SmokeLong Quarterly

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Thin Mints

Story by Francine Witte (Read author interview) November 30, 2020

Art by Amy Denio

Girl Scout at the door, a box of Thin Mints in her hand. She is maybe 12 or so. Bangs and peachy lip gloss. The purse against her hip is like the one my mother wore. Cobra skin and golden clasp.


My mother died eraser-like. One day there, then gone. After the funeral, my father built a mountain out of my mother’s things, her purses and shoes. The mountain was shaped like my mother and slept next to him at night.


“We owe you, right? Samoas, right?” I dig into my pocket. “Your father already paid me,” the Girl Scout says. She points to the purse, “he also gave me this.”


One night, after my mother died, I knocked and knocked at my father’s door. Something about a leaky pipe. When he didn’t answer, I creaked open the door. My father on the bed in a whiskey-sleep, his open hand on the purse.


“Your father home?” the Girl Scout asks, holding out the box of Thin Mints.
I brought him these.”


It’s a good thing I didn’t want the purse myself. Wouldn’t take it if you paid me.


When I was little, I thought the purse was magic. I had cut my finger and my mother said hush and pulled a blue band-aid from the purse’s belly. The scent of cherry cough drops and lilac blending as she patched my tiny cut. When my mother died, I shook and shook the purse. Emptied it upside down. Nothing but lint balls and loose change. Not a scrap of magic.


My father is standing behind me now. “You said you’d like to try these,” the Girl Scout says, offering my father the Thin Mints. “Oh, thank you,” he says, ripping open the box. “This is good,” he says. He holds up his hand, “wait here.”


“You’d think we’d sell more Samoas,” the Girl Scout is saying. “Everyone says they like coconut, but I think they mean in their hand lotion.” I tell her we like the Samoas.  “Well, really, it was my mother,” I say.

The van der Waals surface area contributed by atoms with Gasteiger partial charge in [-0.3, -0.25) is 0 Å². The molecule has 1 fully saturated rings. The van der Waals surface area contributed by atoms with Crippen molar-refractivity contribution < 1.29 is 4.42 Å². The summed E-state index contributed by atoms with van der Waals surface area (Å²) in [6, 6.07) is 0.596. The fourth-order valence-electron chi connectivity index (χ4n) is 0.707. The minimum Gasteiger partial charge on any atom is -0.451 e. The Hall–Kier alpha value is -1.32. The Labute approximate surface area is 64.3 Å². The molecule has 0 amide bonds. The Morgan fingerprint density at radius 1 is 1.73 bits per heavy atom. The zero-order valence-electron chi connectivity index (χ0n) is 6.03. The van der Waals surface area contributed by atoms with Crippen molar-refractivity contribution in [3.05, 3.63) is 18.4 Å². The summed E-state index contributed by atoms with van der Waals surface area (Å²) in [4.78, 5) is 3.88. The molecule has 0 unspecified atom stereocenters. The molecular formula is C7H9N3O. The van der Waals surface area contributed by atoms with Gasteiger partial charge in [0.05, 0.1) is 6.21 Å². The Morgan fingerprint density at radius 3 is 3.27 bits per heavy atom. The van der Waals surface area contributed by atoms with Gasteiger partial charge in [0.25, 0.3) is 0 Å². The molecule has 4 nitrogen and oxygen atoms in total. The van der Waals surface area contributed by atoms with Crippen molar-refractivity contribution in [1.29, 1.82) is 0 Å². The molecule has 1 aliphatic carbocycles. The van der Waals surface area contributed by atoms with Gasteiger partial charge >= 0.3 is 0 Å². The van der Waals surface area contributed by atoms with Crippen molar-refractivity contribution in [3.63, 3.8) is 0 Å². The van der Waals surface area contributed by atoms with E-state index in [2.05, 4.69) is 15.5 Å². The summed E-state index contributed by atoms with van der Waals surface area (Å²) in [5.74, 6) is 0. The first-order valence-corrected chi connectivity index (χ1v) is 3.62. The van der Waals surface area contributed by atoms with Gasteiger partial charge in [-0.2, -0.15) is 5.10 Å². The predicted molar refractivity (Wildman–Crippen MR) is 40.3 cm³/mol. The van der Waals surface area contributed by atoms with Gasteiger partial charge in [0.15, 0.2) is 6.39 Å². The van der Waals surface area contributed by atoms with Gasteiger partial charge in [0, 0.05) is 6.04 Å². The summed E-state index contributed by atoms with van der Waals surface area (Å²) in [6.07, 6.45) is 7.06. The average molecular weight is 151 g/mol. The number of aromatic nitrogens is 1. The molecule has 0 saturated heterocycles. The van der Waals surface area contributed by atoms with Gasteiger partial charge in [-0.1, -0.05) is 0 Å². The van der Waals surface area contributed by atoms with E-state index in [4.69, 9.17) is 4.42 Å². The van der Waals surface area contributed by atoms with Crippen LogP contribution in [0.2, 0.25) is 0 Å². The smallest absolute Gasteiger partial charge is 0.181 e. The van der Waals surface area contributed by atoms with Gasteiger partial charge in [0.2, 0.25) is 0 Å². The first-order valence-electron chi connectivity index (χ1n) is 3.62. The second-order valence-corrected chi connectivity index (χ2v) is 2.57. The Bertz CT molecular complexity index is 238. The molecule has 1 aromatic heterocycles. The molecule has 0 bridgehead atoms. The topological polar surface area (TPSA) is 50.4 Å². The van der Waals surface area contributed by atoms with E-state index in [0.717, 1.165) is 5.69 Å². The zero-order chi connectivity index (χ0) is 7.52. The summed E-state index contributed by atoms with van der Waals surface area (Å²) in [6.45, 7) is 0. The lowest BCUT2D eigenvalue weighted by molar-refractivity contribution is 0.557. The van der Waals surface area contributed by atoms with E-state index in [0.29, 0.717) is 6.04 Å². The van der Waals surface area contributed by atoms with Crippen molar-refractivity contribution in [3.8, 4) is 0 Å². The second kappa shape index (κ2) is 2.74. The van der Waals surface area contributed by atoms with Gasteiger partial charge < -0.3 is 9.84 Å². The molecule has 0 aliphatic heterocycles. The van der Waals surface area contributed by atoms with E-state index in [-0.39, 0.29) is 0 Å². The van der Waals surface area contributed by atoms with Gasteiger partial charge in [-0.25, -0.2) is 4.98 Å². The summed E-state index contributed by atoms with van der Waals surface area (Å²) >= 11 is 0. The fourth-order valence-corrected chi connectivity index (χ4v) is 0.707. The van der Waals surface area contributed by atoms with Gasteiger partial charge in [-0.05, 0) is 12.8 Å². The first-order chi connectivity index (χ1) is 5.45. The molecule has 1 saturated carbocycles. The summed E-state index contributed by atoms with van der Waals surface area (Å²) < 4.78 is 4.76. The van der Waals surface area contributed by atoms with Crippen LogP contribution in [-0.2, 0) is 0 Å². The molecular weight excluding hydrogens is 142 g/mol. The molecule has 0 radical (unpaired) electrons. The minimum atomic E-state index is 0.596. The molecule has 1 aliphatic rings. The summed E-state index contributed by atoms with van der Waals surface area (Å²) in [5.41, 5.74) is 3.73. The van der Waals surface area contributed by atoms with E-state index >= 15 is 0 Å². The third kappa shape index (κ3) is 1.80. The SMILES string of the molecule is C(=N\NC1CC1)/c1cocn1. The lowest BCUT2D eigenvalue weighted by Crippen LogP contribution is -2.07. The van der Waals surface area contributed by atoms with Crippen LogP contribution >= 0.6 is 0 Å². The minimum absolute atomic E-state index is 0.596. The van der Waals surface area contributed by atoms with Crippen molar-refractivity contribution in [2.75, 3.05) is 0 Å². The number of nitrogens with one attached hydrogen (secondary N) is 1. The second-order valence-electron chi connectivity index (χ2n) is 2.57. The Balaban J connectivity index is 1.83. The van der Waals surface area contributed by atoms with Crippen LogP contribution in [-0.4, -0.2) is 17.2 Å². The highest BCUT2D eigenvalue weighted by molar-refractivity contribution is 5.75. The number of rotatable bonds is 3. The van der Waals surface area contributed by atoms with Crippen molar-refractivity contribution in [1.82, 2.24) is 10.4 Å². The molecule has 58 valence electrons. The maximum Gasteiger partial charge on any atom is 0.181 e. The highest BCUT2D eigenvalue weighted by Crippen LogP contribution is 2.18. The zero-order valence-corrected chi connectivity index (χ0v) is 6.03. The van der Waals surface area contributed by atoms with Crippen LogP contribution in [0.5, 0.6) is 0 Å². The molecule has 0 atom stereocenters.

My father comes back with a pair of my mother’s shoes. Taken right out of the mountain. “I’m trying to clear out a few things,” he says, offering the shoes to the Girl Scout. “Maybe for your mama.” She takes the purse off of her shoulder. “Thanks,” she says, “my mom doesn’t wear heels, and also she says I have to give this back. Too expensive.”


Later that night, much later, I creak open the door to my father’s room. The mountain is gone, but everything is scattered all across the floor. Almost like someone took the room and shook it and shook it. My father, alone now, on the bed, staring upwards, as if hoping something might fall from the sky.

About the Author

Francine Witte is the author of four poetry chapbooks and two full-length collections, Café Crazy and The Theory of Flesh from Kelsay Books. Her flash fiction has appeared in numerous journals and anthologized in the most recent New Micro (W.W. Norton) Her novella-in-flash, The Way of the Wind, is available from Ad Hoc Fiction, her full-length collection of flash fiction, Dressed All Wrong for This, from Blue Light Press. She lives in New York City.

About the Artist

Amy Denio is an award-winning multi-instrumentalist composer, singer and music producer based in Seattle, WA. She’s been commissioned to compose for dance, theater and film, and has received numerous grants and fellowships and collaborated with artists worldwide. She has performed at festivals, clubs, schools, prisons, social centers and ruins throughout Europe, North America and Asia.

This story appeared in Issue Sixty-Nine of SmokeLong Quarterly.
SmokeLong Quarterly Issue Sixty-Nine

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